Victor Kaptelinin, a Professor at the Department of Information Science and Media Studies, University of Bergen, Norway, and the Department of Informatics, Umeaa University, Sweden, just published an eBook with Interaction Design Foundation: “Affordances and Design.” I was asked to write a review of this book and provide some insights into using affordances in interaction design and HCI.
Let me start by providing the definition of affordance as given by Donald Norman:
In his eBook, Victor Kaptelinin provides the history of the idea of affordance from its initial introduction by James Gibson in 1977 to the present day. The eBook’s bibliography and reference section is a great place to start the exploration of this topic for anyone new to these ideas. Unfortunately, the book doesn’t help much if an individual is looking for some guidance on how to apply these ideas in practical situations during interaction design or HCI design.
For clarity’s sake, allow me to give a very brief explanation of affordances, from their roots to the present time.
When James Gibson first introduced the concept of affordances, he focused on physical environment — what actions are possible? And the set of these action were invariable — just because one couldn’t find an affordance, didn’t mean it didn’t exist. Here is a very clear visual story of affordances and a very smart bird.
What you just saw was a bird smart enough to figure out various actions made possible by the experiment’s environment — discover the affordances of various objects in the cage and use these actions in a correct sequence to solve the problem.
And here’s an example of kids trying to understand the affordances of an old-fashioned telephone:
The kids are smarter than the crow, and yet they all have difficulties deciphering the affordances of an old rotary phone.
What both of these videos show — the crow and the millennial kids — is that learning and culture has a huge impact on the ability to perceive affordances and to act on them to achieve the desired goal (to eat a piece of meat or to call a friend).
In 2005, Turner divided the notion of affordances into complex and simple. Simple Affordances were very much in line with the meaning given to affordances by Gibson. While Complex Affordances depend on user’s culture and education. To this I would also add environment — environment can bring a lot of confusion and hide even known-to-user affordances. Just consider buttons that are obscured by clutter or levers that are hidden from view by a mob of people — a user might know and look for affordances and not find them.
Anthropologists routinely discover pre-historic tools that have a mysterious purpose — a simple set of possible actions that could be executed with these objects is not enough to identify their purpose. In my interface design class, I ask students to identify a few artifacts that not too long ago were routine utensils everyone knew how to use. Here’s an example:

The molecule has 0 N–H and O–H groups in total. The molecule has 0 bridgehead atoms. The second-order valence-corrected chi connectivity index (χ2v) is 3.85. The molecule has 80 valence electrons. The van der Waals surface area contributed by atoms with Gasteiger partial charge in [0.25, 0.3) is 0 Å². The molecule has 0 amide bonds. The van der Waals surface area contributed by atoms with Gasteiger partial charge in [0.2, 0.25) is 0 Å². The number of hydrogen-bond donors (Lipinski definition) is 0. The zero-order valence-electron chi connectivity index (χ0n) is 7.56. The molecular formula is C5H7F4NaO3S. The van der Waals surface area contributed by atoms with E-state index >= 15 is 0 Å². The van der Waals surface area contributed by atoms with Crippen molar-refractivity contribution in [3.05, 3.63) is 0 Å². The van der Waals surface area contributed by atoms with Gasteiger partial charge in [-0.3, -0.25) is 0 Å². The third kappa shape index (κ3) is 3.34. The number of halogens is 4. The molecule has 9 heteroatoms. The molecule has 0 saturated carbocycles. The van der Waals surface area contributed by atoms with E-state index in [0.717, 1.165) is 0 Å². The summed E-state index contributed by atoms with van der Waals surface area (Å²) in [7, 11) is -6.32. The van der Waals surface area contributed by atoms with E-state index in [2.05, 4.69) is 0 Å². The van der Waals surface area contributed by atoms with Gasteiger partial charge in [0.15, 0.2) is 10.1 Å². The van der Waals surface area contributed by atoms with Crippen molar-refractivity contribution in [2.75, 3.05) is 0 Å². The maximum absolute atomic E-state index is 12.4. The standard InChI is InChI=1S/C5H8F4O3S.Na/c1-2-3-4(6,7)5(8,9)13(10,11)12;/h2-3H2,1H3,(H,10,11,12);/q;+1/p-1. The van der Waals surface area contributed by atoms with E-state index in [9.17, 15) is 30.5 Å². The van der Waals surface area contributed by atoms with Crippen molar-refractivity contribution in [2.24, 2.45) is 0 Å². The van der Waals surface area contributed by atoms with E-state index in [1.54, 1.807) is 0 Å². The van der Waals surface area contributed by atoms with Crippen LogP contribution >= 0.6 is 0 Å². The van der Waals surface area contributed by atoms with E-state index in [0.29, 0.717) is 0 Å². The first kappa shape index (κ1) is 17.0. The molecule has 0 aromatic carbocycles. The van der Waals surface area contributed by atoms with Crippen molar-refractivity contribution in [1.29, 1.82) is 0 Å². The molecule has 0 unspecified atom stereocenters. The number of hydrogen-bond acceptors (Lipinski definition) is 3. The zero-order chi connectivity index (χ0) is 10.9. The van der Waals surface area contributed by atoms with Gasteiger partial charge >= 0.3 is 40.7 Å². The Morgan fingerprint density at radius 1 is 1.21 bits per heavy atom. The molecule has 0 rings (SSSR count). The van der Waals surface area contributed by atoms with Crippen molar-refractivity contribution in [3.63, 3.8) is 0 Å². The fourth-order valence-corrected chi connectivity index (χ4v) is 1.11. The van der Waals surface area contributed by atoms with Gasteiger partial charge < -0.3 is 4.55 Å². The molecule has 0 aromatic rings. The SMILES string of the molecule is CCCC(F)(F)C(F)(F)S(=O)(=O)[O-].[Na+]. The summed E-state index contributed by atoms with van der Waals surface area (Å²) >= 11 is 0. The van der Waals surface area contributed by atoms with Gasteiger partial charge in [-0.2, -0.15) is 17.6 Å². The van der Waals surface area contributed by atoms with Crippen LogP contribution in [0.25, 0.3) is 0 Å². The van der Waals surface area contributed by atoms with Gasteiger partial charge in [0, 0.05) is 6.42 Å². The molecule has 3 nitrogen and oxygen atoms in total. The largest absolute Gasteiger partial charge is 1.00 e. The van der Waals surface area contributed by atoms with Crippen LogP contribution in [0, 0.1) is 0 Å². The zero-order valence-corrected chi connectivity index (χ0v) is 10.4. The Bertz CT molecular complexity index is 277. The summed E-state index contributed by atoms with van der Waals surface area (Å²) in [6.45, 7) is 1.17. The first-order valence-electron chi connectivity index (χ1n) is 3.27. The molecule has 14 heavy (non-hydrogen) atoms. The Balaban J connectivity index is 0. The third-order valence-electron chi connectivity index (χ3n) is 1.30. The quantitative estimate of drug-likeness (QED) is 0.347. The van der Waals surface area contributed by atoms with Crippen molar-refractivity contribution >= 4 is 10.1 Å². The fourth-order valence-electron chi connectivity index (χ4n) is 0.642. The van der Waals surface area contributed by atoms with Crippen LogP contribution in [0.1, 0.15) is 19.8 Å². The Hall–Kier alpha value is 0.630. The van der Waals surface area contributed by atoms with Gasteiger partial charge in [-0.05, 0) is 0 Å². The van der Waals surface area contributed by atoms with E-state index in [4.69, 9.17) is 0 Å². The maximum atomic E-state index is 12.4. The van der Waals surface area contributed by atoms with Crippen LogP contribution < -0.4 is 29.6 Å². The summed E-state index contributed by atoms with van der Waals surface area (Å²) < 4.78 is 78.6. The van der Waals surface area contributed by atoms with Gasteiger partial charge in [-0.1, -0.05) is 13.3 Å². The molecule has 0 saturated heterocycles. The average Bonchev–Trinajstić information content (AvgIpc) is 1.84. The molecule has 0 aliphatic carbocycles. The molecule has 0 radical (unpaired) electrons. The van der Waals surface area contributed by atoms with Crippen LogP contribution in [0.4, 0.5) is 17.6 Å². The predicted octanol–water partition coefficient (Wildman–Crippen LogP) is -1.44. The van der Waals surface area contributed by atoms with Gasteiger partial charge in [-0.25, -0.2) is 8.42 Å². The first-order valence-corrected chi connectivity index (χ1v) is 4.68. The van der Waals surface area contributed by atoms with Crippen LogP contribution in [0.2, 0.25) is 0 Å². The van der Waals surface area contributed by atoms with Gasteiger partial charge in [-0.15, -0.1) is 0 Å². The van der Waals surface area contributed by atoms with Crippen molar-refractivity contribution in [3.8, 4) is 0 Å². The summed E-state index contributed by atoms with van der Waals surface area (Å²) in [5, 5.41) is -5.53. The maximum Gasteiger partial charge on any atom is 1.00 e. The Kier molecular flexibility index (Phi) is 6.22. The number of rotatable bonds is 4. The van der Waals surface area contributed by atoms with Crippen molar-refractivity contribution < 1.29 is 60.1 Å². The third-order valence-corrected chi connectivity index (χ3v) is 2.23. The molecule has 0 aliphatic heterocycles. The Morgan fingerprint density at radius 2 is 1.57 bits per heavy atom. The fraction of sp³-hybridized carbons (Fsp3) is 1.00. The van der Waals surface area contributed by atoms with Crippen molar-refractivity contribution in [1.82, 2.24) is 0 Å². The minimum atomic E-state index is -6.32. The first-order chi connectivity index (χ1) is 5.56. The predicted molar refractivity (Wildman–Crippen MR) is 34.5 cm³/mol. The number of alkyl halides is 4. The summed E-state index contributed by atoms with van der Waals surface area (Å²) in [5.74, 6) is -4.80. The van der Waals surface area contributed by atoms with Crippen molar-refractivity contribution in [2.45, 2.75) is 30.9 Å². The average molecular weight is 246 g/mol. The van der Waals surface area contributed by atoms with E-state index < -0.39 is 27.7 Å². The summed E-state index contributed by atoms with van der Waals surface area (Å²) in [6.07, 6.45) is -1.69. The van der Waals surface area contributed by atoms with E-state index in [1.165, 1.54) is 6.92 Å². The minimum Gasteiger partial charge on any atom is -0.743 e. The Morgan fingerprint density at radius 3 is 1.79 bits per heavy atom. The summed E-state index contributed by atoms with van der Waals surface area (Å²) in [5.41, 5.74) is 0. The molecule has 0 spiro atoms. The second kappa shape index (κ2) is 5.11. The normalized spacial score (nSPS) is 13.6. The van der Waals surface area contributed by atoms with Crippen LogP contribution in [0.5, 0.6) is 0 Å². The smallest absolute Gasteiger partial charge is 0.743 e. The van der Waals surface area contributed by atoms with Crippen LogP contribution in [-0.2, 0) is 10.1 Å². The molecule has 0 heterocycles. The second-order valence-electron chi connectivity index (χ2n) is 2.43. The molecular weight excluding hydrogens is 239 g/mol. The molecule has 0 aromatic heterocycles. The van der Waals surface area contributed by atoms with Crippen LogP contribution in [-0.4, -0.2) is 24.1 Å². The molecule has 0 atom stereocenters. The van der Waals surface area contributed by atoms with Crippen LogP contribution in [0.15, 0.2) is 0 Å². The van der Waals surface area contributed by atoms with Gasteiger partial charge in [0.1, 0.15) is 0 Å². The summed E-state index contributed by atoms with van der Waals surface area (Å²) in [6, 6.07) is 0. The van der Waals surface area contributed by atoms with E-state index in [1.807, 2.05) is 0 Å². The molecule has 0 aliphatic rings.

What is it for? It clearly has a handle — one very similar to cutlery. So is it used for eating? It has a screw — is it used to secure something to its end? What? Well, this is an example of Manches a Gigots — an eating utensil for holding turkey and chicken legs. Since we no longer use such utensils, we no longer have a cultural connection to this artifact. And even though we can see its affordances, we still can’t figure out its use.
So what does this all mean to product designers?
The basic idea is that as a product designer you have to know your users — Who are they culturally? What do they know? Where are they using your product? And why are they using your product?
Everyone enters an experience with their own baggage — everyone is different. If affordances are deeply embedded into our cultural traditions (e.g. buttons, sliders, levers), then understanding how to use them is also culturally dependent. The millennials presented with a rotary phone didn’t recognize the affordances of that product — they didn’t know how to dial or the sequence of actions necessary to make a call.
When we design the user interface, we have to understand not only what set of actions are possible in theory, but also what subset of those actions are likely to be taken by our users. What would they recognize as a valid Complex Affordance?
When you look at your desktop computer, you are looking at a remnants of user interface design based on an office metaphor — there are files and documents, desktops and trash, camera and brush icons. These are representations of real-world artifacts that help users perceive their affordances in a virtual world. But while the office metaphor “won”, it was not the only one out there (for other examples, please read my book!).
Here’s an example of skeuomorphic interface/interaction design in an app (“The Room” — a puzzle game for your iPad):
All actions in this “room” are based on affordances known to the user from experience in the real world. Is this an example of good interface/interaction design? Yes! …for this puzzle game! But it would be a total drag if Adobe’s Photoshop adapted this approach.
So it all depends — who are your users? What affordances can you imply in your virtual world to make user goals easier to accomplish?